"Phoenix Jones"

Phoenix Jones conducts fitness-based Seattle superhero purge

Seattle superhero Phoenix Jones (previously) has purged the membership of Rain City Superheroes, dissolving and reforming the superhero group with new, stringent membership requirements, including the ability to do five pull-ups and 25 sit-ups in two minutes. Read the rest

Prosecutor rates Law and Order: SVU episodes for technical accuracy

Former prosecutor turned novelist Allison Leotta has a blog where she reviews recent episodes of Law and Order: SVU, rating them for their technical accuracy based on her own experience prosecuting sex crimes. A recent entry takes a look at "Street Justice," an episode about masked vigilante crimefighters.

What they got right: Believe it or not, there have been a bunch of real-life full-grown men dressing up as superheroes and walking city streets hoping to fight crime. Things didn’t turn out so well for them, either. A caped crusader calling himself Phoenix Jones of the Rain City Superheroes was arrested in Seattle after pepper-spraying a crowd of innocent club-goers in the mistaken belief that he was breaking up a fight. Folks, leave the police work to the police, and the molded plastic breast-plates to Val Kilmer.

I thought it was interesting that the SOHO rapist “started things he couldn’t finish.” As a sex-crimes prosecutor, I was astonished by how many rapists became impotent during the sexual assault itself.

I also liked that Nick’s wife said, “I’m your wife! You can’t treat me like one of your suspects.” My husband and I are both lawyers, and, during fights, often accuse each other of cross-examining.

What they got wrong: Ice-T said they’d get the rapist’s note from the British reporter’s “cold dead hands.” True, it would probably take a while. But no one has to die. The Department of Justice is very careful about issuing subpoenas to journalists. Per the U.S. Attorney’s Manual, before any prosecutor issues such a subpoena, she must get a series of approvals within DOJ.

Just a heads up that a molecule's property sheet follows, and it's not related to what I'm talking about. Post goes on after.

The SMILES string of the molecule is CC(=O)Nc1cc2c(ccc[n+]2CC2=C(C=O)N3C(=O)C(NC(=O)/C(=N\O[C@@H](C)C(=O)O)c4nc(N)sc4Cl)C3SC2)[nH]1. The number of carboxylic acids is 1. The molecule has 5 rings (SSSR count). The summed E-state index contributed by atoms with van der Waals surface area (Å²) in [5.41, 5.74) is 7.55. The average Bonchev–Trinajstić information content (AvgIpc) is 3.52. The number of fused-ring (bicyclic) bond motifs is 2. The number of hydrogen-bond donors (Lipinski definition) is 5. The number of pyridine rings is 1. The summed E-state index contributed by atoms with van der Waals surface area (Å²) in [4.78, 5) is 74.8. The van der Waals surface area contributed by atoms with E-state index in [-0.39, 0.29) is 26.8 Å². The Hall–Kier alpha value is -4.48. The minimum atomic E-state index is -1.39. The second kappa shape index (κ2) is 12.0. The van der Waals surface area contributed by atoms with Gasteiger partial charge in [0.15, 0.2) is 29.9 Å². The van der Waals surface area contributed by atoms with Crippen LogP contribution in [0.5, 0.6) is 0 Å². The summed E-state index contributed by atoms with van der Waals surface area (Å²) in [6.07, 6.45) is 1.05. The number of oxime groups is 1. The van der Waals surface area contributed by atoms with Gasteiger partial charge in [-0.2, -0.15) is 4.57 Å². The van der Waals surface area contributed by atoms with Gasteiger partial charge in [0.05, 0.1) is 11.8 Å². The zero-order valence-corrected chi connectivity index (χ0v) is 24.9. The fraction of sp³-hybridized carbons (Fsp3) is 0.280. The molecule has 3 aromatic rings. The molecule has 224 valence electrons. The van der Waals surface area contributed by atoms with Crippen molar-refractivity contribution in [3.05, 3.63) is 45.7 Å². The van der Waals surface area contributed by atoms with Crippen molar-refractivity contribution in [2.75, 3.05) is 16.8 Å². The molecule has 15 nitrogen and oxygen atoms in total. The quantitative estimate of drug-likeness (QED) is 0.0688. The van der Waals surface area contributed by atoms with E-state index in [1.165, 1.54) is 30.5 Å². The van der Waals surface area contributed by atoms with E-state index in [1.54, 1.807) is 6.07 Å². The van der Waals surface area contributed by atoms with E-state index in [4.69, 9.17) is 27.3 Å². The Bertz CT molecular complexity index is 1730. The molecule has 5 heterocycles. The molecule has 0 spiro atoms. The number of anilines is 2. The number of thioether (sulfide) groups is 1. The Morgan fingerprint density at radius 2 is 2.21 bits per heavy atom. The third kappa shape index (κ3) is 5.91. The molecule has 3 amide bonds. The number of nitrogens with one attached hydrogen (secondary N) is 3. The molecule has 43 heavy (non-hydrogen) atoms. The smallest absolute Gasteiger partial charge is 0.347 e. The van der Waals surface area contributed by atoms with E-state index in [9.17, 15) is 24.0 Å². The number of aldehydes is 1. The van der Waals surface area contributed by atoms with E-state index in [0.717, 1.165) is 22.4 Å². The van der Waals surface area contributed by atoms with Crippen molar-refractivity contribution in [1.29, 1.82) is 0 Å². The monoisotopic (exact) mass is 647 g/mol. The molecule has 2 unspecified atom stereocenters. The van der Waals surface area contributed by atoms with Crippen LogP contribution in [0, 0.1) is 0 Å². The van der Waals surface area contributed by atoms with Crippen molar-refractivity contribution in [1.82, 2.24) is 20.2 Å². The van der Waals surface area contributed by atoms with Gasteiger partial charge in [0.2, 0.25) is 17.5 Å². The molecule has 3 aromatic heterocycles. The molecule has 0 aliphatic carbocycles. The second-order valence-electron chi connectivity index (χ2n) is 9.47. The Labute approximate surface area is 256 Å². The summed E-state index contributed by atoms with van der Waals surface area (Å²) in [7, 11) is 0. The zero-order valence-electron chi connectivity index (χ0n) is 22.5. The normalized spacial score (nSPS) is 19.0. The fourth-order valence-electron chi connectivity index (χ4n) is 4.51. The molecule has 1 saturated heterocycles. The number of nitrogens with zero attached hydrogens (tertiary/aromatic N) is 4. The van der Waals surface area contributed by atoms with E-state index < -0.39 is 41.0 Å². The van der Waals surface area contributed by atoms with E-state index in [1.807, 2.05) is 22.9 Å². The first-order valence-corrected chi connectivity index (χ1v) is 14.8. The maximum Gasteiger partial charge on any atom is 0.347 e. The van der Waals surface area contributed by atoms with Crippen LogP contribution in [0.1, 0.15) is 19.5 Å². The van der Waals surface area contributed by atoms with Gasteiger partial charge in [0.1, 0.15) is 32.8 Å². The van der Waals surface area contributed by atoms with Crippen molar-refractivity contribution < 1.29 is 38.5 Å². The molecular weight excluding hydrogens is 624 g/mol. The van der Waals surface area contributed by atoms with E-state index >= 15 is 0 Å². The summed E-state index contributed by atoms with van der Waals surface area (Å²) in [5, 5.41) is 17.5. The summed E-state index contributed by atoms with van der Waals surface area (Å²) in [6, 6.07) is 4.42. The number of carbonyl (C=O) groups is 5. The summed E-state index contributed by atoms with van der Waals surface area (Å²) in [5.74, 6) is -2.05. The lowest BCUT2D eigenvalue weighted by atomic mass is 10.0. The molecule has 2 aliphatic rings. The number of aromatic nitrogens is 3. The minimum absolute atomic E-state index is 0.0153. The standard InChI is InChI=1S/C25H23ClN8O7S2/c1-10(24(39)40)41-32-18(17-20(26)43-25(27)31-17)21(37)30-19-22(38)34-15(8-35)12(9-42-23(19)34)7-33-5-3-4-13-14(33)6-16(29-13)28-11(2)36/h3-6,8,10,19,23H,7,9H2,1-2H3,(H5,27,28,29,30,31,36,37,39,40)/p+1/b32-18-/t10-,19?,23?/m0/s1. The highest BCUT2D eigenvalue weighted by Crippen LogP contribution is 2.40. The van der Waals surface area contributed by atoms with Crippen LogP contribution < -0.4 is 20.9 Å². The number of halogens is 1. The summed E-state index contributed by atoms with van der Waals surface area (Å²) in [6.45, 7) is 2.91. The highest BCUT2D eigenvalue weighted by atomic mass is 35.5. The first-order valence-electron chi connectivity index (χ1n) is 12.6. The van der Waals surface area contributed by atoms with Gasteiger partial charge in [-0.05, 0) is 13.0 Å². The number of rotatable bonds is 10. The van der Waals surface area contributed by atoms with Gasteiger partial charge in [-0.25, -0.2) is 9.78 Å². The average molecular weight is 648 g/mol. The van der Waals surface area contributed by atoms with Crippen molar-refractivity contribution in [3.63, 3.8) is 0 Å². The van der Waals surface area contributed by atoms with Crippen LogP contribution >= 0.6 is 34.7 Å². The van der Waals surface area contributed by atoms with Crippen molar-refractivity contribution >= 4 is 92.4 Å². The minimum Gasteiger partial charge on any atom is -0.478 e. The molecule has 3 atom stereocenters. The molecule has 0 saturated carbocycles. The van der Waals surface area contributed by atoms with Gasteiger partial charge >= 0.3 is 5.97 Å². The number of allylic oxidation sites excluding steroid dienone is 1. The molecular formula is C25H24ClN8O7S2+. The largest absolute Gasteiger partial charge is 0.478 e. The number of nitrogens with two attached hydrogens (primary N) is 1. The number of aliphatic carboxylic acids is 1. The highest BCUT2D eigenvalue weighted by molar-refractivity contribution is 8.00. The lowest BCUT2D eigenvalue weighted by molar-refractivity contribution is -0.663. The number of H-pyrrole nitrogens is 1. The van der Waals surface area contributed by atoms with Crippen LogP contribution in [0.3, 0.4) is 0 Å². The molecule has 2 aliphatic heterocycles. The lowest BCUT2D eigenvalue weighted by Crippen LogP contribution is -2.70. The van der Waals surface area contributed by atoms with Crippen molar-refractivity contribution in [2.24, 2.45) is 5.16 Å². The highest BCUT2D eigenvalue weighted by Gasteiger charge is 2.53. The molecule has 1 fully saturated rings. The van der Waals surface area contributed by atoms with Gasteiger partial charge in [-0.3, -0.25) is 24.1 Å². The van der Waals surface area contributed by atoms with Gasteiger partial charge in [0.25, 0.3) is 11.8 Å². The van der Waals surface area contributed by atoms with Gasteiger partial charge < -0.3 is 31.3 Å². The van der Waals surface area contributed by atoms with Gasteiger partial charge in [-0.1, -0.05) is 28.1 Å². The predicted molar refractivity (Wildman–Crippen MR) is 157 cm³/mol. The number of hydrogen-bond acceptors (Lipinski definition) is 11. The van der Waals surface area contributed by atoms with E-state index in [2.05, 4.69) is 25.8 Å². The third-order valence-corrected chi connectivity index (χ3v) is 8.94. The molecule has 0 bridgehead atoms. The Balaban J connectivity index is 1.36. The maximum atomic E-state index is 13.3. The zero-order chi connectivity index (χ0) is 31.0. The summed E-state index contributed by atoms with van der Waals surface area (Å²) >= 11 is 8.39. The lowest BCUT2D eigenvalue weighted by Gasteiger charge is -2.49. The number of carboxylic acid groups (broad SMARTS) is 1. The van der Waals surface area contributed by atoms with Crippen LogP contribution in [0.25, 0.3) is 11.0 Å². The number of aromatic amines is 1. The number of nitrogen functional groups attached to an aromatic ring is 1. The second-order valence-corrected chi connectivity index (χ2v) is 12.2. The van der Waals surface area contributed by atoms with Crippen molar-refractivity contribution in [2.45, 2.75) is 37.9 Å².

Read the rest

May Day, 2012 (big photo gallery)

Lucy Nicholson/Reuters

A protester holds a Guy Fawkes masked teddy bear during May Day demonstrations in Los Angeles. Below, more photos from demonstrations around the world today (Canada, Germany, Spain, Colombia, Costa Rica, Honduras, and more) in support of workers' rights and economic justice.

Joe Sabia

Above, Boing Boing pal Joe Sabia took these iPad snapshots of taxi drivers and workers protesting in NYC's Greenwich Village. "These photos are on the mid to tail-end of the march," Joe tells Boing Boing, "They're on Tenth and Broadway, heading south from Union Square."

Read the rest

Gweek 028: The Amazing Adventures of Phoenix Jones

In this episode of Gweek, David and I speak with Jon Ronson, a journalist, documentary filmmaker, and the author of the bestselling books, The Psychopath Test: A Journey Through the Madness Industry and The Men Who Stare at Goats.

Jon’s  latest work is a very short book, or long article, available as an ebook, called The Amazing Adventures of Phoenix Jones, which explores the growing phenomenon of real life superheroes.  It’s available as an eBook through Amazon and other online ebooksellers. (Photo of Jon Ronson by Barney Poole)

Here's Jon's descriptions of his interests:

Most of all, I suppose, I write about mysterious worlds. I write about them in as human a way as I can. These worlds have included powerful secret societies like Bohemian Grove and The Bilderberg Group (I infiltrated them in my book Them), extremist communities - Islamic militants, politically correct Klansmen (also in Them), people who believe the world is ruled by 12-foot shape-shifting lizards (Them), and Military Intelligence chiefs who believe it possibe to pass through walls and kill goats just by staring at them (The Men Who Stare At Goats).